8 Mistakes Small Businesses Make with Their Websites
For many small businesses, a website serves as the central foundation for most of the marketing that happens in digital (and even offline). Yet, despite that fact, sometimes it’s not evident when you look at many sites.
That’s not a knock against anyone who has sincerely tried to get a website up and launched themselves – it’s not easy, after all – but more of an observation of the priority it probably should take when it comes to getting your digital marketing right.
Over the course of the last few years, we’ve seen a number of small business websites that have made what could be termed “avoidable mistakes.” And not just in terms of design but in other critical areas. Here are eight mistakes that we hope are helpful to point out as you look to maximize this key marketing channel.
Mistake No. 1: Your Website Doesn’t Project a Consistent Look or Brand
A lot of small businesses underestimate the power of a visual first impression. When a visitor lands on your site (either from their phone, tablet, or desktop), some research suggests it only takes them .05 seconds to get a first impression – one that determines whether or not they’ll stay. if they don’t like it, they’ll leave. That means it’s critical that the company projects its visual brand well. And does so consistently. An overwhelming amount of text, color, or too much going on is a dead giveaway that it’s probably not worth staying.
A few things you can do:
- Limit your colors and fonts and strive to create a site with a strong overriding single color that represents your brand.
- From a design perspective, emphasize key elements that focus the eye and have what’s known as a strong visual weight – and stand out on a page. Don’t use too many either. (More on the concept of visual weight here.)
- Be rigorous in your in reinforcing your brand messaging and projecting a narrative that aligns with who you are and what your customers can expect.
Mistake No. 2: Your Website Is Frozen in Another Era
To this day, we still see many small business websites (and even some larger organizations) that look like they could’ve been developed in the early days of the Internet. And mostly, that’s because the small business owners never really felt the urge to update the look and feel or they just found it too difficult to keep up with the changing technology or found it too frustrating to work on the first one that they have little desire to go through it again. Regardless of the reason, we’re now in 2022. There’s really little excuse to have a website that isn’t airy/well-designed, and responsive for a mobile device. (Or, in some cases, mobile-first.)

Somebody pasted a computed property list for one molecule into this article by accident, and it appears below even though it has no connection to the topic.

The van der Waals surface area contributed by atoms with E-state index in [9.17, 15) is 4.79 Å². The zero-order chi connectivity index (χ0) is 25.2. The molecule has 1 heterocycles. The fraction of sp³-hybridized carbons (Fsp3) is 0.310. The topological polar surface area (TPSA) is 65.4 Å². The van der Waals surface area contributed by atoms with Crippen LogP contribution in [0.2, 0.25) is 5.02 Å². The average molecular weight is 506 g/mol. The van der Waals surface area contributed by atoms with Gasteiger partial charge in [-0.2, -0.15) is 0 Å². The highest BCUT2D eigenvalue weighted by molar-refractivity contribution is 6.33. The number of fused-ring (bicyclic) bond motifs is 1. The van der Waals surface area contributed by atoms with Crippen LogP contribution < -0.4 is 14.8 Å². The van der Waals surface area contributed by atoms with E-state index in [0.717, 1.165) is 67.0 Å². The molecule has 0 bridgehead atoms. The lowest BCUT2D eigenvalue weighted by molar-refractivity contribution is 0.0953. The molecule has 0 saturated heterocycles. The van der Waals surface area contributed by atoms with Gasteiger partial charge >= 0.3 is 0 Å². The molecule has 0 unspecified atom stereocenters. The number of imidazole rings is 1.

A few things you can do:
- Commit to upgrading your website. If you want to do it yourself, in most cases, a simple WordPress site will do. You can choose from thousands of modern-looking themes (templates) – ones that probably work for your business and are easy to implement.
- If you don’t want to do a site yourself, hire someone who can do it for you and show you how to update it yourself. It’s not hard. And in most cases, can be done inexpensively (under $10k for most sites). For small sites with limited content, you can probably hire an agency to do them for $5k or less! Either way, it’s worth the investment of time and money. If you need help, contact us at Marketing Nice Guys for a free consultation on our affordable website services.
Mistake No. 3: Your Website Contains Typos and Errors
OK, is it the end of the world if you have a typo on your website? No, not at all. Let’s face it, with so much copy that you have to create, you’re bound to have a few. We do. (Boney, the co-owner of Marketing Nice Guys, is notorious for adding typos into everything he writes!!) Even sites with copy editors working full-time have typos.
But here’s the thing: If you have a lot of mistakes – grammatical or otherwise – in your copy on a regular basis, it’s a sign that you don’t pay attention to details or you’re seen as not as professional at what you do. After all, small mistakes in wording can affect your brand perception. And multiple errors also can affect the authority of your site in search engines such as Google.
A few things you can do:
- First, create an editorial process for the content you put out on the site. Even if you don’t have a copy editor and you are the sole copy creator, have a second pair of eyes look at it. Or read what you write and then read it a second time, as if you were copy editing it. That should help eliminate the majority of errors.
- Second, install Grammarly or another desktop application that can help you catch and flag grammatical errors as you type them into the site. It’s a great tool that we use. And it’s free!
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Mistake No. 4: Your Website Focuses on You, Not Your Customers
It’s not uncommon for a lot of businesses to approach their websites as simply an extension of themselves. What often happens, as a result, is that sites mirror internal organizational structures (especially navigation) and you get a lot of the following:
- “Here’s what we offer”
- “Here’s what we call things”
- “Here’s how we refer to our business and the industry terms”
This is fine if there is a common understanding with the customer about what a company does and the products and services it offers. But that’s rarely the case, as customers are often land on sites and look for solutions that pertain to them:
- “What do I need?”
- “How do I fix my challenges?
- “What products/services do I look for, using my nomenclature?”
- “What terms do I use?”
As you can see, the two don’t always line up unless you take a more focused effort at putting yourself in the shoes of the customer.
A few things you can do:
- Take a look at your navigation from the perspective of a customer. Do you simply mirror your internal structure? Or do you make it such that it focused on the key things the customers are actually looking for? If it’s not the latter, change the labels and the URLs to match those key customer areas.